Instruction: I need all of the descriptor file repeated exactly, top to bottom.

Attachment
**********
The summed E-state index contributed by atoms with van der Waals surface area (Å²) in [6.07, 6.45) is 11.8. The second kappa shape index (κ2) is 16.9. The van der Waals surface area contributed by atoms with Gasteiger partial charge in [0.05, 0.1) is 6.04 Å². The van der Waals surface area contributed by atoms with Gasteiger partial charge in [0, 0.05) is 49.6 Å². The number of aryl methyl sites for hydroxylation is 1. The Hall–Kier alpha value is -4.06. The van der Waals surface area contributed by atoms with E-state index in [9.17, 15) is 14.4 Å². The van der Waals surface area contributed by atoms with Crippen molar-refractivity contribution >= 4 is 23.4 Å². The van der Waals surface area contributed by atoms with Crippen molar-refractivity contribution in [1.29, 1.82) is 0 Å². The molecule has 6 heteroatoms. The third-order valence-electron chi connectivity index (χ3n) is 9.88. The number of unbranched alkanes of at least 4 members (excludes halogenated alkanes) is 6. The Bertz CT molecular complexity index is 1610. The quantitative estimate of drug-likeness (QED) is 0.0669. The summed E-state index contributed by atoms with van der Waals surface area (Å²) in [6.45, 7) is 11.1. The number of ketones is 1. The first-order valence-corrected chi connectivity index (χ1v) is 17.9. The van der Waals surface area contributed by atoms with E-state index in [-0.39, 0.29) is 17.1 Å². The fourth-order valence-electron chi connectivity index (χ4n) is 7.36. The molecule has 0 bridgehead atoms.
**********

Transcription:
The summed E-state index contributed by atoms with van der Waals surface area (Å²) in [6.07, 6.45) is 11.8. The second kappa shape index (κ2) is 16.9. The van der Waals surface area contributed by atoms with Gasteiger partial charge in [0.05, 0.1) is 6.04 Å². The van der Waals surface area contributed by atoms with Gasteiger partial charge in [0, 0.05) is 49.6 Å². The number of aryl methyl sites for hydroxylation is 1. The Hall–Kier alpha value is -4.06. The van der Waals surface area contributed by atoms with E-state index in [9.17, 15) is 14.4 Å². The van der Waals surface area contributed by atoms with Crippen molar-refractivity contribution >= 4 is 23.4 Å². The van der Waals surface area contributed by atoms with Crippen molar-refractivity contribution in [1.29, 1.82) is 0 Å². The molecule has 6 heteroatoms. The third-order valence-electron chi connectivity index (χ3n) is 9.88. The number of unbranched alkanes of at least 4 members (excludes halogenated alkanes) is 6. The Bertz CT molecular complexity index is 1610. The quantitative estimate of drug-likeness (QED) is 0.0669. The summed E-state index contributed by atoms with van der Waals surface area (Å²) in [6.45, 7) is 11.1. The number of ketones is 1. The first-order valence-corrected chi connectivity index (χ1v) is 17.9. The van der Waals surface area contributed by atoms with E-state index in [-0.39, 0.29) is 17.1 Å². The fourth-order valence-electron chi connectivity index (χ4n) is 7.36. The molecule has 0 bridgehead atoms.